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Diabetes Stigma and Clinical Outcomes in Adolescents and Young Adults: the SEARCH for Diabetes in Youth Study

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posted on 2023-03-08, 00:10 authored by Kelsey B. Eitela, Alissa J. Robertsa, Ralph D’Agostino, Jr.b, Catherine E. Barrettc, Ronny A. Bellb, Anna Bellatorred, Angelica Cristelloe, Dana Dabelead, Lawrence M. Dolanf, Elizabeth T. Jensenb, Angela D. Lieseg, Elizabeth J. Mayer-Davise, Kristi Reynoldsh, Santica M. Marcovinai, Catherine Pihokera

  

Objective: To examine the association between diabetes stigma and HbA1c, treatment plan, and acute and chronic complications in adolescents and young adults (AYAs) with type 1 or type 2 diabetes. 

Research Design and Methods: The SEARCH for Diabetes in Youth study is a multicenter cohort study that collected questionnaire, laboratory, and physical exam data in AYAs with diabetes diagnosed in childhood. A 5-question survey assessed frequency of perceived diabetes-related stigma, generating a total diabetes stigma score. We used multivariable linear modeling, stratified by diabetes type, to examine the association of diabetes stigma with clinical factors, adjusting for sociodemographic characteristics, clinic site, diabetes duration, health insurance, treatment plan, and HbA1c.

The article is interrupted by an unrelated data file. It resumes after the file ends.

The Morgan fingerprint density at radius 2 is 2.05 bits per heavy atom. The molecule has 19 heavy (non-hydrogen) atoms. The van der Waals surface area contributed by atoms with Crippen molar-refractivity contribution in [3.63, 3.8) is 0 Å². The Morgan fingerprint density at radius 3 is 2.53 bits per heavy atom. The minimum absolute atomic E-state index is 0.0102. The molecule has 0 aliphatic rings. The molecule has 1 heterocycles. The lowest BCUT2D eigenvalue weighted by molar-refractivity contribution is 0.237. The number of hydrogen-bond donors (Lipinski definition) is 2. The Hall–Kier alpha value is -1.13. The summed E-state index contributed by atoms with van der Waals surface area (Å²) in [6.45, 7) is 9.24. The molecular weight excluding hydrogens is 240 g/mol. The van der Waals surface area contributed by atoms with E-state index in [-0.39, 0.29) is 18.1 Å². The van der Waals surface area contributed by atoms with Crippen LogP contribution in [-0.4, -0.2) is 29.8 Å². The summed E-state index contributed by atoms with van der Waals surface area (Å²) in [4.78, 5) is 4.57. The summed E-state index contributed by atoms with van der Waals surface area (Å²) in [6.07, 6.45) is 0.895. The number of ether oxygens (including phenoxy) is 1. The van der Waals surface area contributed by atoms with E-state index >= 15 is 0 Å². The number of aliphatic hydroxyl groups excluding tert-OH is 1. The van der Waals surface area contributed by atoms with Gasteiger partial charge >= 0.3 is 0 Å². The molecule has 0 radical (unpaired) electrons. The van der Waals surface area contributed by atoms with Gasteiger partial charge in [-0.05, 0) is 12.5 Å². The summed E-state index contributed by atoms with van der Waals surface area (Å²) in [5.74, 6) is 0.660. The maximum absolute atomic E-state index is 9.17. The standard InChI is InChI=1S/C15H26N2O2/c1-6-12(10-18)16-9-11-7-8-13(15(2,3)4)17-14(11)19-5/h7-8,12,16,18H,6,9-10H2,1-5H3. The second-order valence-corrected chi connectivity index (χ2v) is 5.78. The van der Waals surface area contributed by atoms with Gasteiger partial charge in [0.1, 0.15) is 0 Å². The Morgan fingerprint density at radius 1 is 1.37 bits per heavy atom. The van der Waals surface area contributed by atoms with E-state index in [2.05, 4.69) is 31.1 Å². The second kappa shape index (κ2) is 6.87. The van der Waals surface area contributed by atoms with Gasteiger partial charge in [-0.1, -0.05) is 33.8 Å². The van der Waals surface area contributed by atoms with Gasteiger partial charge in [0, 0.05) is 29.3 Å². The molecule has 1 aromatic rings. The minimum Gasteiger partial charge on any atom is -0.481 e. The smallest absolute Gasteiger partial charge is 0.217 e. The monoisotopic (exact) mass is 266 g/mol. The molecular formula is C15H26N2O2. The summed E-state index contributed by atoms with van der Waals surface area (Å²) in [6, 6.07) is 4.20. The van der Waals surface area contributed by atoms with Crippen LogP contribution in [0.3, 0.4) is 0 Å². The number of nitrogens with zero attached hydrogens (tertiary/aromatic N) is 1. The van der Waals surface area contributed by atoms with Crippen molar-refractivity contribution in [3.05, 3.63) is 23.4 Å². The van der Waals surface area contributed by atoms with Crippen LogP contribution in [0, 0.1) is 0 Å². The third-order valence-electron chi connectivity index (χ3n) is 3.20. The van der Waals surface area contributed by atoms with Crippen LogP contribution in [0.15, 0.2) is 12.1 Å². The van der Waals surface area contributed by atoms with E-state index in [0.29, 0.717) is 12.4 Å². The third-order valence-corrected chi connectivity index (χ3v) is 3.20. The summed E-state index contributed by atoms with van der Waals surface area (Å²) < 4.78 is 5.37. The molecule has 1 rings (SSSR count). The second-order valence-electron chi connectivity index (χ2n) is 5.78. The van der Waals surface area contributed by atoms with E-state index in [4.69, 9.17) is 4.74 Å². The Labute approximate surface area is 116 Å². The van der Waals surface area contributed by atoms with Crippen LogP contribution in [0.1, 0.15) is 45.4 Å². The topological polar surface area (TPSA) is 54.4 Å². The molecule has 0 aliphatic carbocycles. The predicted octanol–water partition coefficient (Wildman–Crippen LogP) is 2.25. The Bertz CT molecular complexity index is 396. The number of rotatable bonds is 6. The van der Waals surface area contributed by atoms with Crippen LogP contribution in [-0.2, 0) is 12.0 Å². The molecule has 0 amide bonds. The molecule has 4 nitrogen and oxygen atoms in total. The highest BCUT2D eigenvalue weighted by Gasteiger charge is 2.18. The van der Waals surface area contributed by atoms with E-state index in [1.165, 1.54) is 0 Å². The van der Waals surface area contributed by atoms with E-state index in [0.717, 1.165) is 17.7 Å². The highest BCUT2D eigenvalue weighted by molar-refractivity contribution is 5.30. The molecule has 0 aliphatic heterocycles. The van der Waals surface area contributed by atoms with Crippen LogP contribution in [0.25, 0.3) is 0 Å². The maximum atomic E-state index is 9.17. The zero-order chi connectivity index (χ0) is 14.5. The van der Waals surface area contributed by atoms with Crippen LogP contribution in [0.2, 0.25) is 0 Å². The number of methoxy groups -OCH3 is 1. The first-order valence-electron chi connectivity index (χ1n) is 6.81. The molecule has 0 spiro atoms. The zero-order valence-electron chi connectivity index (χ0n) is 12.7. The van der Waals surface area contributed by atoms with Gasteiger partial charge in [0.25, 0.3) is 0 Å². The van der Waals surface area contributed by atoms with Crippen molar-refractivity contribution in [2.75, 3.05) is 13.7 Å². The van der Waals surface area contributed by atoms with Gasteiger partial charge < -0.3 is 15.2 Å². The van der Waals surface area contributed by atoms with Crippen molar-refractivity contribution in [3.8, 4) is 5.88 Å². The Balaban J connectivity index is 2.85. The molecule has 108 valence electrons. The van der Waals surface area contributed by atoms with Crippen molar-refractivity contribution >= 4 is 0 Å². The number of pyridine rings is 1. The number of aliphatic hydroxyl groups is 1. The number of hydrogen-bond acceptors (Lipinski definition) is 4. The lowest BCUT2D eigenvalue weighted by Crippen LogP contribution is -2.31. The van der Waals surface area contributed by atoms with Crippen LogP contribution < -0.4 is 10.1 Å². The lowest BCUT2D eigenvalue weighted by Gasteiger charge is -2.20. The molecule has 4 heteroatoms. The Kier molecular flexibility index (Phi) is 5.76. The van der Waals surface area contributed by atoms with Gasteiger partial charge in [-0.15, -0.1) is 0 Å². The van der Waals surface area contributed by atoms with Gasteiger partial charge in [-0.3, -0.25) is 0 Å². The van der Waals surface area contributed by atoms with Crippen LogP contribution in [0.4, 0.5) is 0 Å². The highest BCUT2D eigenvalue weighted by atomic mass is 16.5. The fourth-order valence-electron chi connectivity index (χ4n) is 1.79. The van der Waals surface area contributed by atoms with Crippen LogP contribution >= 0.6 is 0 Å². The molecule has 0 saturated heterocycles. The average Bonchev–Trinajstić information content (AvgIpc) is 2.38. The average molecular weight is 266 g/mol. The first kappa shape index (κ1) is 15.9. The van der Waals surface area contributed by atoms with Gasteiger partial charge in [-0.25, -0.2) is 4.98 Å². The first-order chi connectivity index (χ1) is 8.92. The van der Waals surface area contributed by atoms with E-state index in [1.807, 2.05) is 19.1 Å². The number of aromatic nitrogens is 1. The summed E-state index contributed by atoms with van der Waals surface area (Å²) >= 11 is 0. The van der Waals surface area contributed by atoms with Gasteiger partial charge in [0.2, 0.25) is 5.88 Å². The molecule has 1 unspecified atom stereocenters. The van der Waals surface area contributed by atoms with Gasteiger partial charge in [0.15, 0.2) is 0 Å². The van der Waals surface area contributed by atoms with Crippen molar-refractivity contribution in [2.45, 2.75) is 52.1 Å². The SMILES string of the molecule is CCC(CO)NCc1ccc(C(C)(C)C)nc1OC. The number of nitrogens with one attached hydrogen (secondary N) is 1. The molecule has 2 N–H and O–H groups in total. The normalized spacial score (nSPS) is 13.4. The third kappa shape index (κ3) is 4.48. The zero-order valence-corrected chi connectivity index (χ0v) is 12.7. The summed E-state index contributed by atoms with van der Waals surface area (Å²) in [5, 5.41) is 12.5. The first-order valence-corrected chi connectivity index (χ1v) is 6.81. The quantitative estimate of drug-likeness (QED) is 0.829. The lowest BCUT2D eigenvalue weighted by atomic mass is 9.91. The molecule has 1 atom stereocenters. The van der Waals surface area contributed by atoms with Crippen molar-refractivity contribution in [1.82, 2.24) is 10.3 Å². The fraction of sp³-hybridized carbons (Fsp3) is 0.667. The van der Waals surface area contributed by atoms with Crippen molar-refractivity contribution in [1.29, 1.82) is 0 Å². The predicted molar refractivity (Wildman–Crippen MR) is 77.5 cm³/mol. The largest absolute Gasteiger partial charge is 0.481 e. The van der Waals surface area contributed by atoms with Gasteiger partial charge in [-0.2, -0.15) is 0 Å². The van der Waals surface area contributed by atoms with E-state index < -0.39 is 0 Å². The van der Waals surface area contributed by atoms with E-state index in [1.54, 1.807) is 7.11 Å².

Results: Of 1,608 respondents, 78% had type 1 diabetes, 56% were female, and 48% were non-Hispanic white. Mean (SD) age at study visit was 21.7 (5.1) years (range 10 – 24.9). Mean HbA1c was 9.2% (2.3%) or 77 mmol/mol (2.0 mmol/mol). Higher diabetes stigma scores were associated with female sex and higher HbA1c (p <0.01) for all participants. No significant association between diabetes stigma score and technology use was observed. In participants with type 2 diabetes, higher diabetes stigma scores were associated with insulin use (p = 0.04). Independent of HbA1c, higher diabetes stigma scores were associated with some acute complications for AYAs with type 1 diabetes and some chronic complications for AYAs with type 1 or type 2 diabetes. 

Conclusion: Diabetes stigma in AYAs is associated with worse diabetes outcomes and is important to address in providing comprehensive diabetes care.

Funding

U.S. Department of Health and Human Services > Centers for Disease Control and Prevention 1U18DP006131 DP-15-002 U18DP006133 U18DP006134 U18DP006136 U18DP006138 U18DP006139

U.S. Department of Health and Human Services > National Institutes of Health > National Institute of Diabetes and Digestive and Kidney Diseases 1R01DK127208 1UC4DK108173

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